By Becky Ham, Staff Writer
Health Behavior News Service
Overweight and obese individuals incur up to $1,500 more in annual medical costs than healthy-weight individuals, according to a two-year study of nearly 200,000 employees of General Motors.
Average annual medical costs for normal weight individuals in the study were $2,225, while costs for overweight and obese individuals rose steadily, from $2,388 for overweight individuals to $3,753 for the most severely obese persons.
The study, by Dee W. Edington, Ph.D., of the University of Michigan and colleagues, is the first to examine the relationship between medical costs and the six weight groups defined by the National Heart, Lung and Blood Institute’s weight guidelines. The guidelines separate individuals into categories of underweight, healthy-weight, overweight and three different obesity designations, based on average body mass index.
The findings highlight the economic burden that obesity places on society, Edington and colleagues note. In 1994, researchers conservatively estimated the direct medical costs of obesity in the United States at $51.6 billion dollars.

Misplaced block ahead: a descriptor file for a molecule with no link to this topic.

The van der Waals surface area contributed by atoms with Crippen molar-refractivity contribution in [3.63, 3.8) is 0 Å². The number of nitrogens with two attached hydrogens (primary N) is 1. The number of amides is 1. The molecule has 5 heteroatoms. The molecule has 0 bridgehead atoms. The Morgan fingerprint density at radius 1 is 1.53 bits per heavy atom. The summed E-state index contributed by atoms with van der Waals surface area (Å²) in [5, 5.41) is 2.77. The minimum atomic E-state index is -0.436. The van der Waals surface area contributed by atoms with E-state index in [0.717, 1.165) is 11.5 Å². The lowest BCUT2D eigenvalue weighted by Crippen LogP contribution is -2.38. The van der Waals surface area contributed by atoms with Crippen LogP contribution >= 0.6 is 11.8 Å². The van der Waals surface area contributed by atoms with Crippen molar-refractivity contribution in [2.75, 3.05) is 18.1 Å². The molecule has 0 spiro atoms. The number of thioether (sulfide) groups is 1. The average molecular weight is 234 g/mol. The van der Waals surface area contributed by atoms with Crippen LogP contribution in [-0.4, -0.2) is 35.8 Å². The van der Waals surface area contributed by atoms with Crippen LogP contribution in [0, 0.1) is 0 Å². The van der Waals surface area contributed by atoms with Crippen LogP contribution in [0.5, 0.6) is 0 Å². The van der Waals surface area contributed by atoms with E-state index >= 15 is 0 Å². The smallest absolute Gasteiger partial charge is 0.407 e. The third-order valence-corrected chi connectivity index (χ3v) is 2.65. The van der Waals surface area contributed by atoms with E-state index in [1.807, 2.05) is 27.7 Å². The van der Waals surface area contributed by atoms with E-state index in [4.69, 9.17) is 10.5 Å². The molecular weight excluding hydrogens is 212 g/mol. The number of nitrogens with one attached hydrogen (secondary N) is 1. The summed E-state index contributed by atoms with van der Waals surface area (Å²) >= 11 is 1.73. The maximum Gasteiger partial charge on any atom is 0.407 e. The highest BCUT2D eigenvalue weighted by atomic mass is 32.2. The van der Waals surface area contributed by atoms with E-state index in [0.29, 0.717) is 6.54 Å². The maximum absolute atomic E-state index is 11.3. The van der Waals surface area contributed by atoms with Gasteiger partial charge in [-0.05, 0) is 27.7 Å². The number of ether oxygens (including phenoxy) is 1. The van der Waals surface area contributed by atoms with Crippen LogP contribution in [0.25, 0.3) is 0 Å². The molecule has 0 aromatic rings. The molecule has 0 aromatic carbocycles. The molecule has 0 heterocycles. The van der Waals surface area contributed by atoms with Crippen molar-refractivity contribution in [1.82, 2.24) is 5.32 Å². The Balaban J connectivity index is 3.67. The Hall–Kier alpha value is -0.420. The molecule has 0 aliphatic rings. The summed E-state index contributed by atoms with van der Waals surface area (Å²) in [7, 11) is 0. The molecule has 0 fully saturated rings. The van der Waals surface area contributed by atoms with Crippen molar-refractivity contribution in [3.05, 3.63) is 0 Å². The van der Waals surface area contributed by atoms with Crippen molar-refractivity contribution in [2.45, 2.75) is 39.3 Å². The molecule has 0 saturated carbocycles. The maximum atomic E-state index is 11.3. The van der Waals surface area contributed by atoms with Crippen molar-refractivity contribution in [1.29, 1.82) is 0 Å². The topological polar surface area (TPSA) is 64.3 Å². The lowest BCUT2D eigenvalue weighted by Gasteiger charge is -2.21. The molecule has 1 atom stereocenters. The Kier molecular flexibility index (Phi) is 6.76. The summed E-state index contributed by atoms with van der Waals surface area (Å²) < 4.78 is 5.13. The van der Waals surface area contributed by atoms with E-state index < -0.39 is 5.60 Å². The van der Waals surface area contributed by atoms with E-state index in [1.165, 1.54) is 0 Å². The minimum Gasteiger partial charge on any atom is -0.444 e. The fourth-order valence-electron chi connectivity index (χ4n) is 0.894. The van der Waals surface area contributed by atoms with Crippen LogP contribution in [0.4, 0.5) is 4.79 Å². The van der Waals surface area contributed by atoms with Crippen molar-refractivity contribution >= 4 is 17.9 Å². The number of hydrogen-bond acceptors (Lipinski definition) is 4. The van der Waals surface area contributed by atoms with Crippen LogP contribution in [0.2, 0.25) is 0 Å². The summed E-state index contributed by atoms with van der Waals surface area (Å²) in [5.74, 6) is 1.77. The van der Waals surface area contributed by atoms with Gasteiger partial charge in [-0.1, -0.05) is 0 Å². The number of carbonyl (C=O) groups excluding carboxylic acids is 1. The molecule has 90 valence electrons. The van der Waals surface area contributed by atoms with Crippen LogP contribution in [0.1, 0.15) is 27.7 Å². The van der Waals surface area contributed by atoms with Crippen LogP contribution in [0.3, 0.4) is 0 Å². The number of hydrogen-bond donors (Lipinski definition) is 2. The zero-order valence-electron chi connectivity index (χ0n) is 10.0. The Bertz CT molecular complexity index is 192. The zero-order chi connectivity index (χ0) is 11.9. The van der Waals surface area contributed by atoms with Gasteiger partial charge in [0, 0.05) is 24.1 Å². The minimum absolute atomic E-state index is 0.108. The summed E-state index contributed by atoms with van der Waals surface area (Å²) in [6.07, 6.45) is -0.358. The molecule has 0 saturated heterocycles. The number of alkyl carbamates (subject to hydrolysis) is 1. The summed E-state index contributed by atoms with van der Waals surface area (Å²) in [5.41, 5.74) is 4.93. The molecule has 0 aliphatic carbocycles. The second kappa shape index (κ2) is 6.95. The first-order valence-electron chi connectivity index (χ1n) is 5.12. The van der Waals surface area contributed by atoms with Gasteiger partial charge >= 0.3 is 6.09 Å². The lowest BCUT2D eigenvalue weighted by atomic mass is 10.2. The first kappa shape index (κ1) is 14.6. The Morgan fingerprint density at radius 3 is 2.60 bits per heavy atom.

Controlling weight and obesity-related health conditions “is especially important to corporations, where the percentage of revenue spent on medical benefits continues to increase,” say the study authors.
Edington and colleagues analyzed weight, height, gender, age and annual medical costs charged per person and found that 40 percent of the GM employees in the study were overweight and 21.3 percent of employees were obese. Healthy-weight employees made up 37 percent of those in the study, while 1.5 percent of the employees were considered underweight.
In general, annual median medical costs were lowest for the healthy-weight group, compared with both underweight and overweight and obese groups. Medical costs steadily increased as body mass index increased, for the most part regardless of gender or age. The relationship between BMI and medical costs was unclear for the oldest males in the group, ages 75 and older.
Although the study does not consider any specific links between obesity and medical costs, the authors note that “it has already been established that overweight and obese conditions can lead to many chronic diseases and excess health care utilization.”
The study is published in the January/February issue of the American Journal of Health Promotion.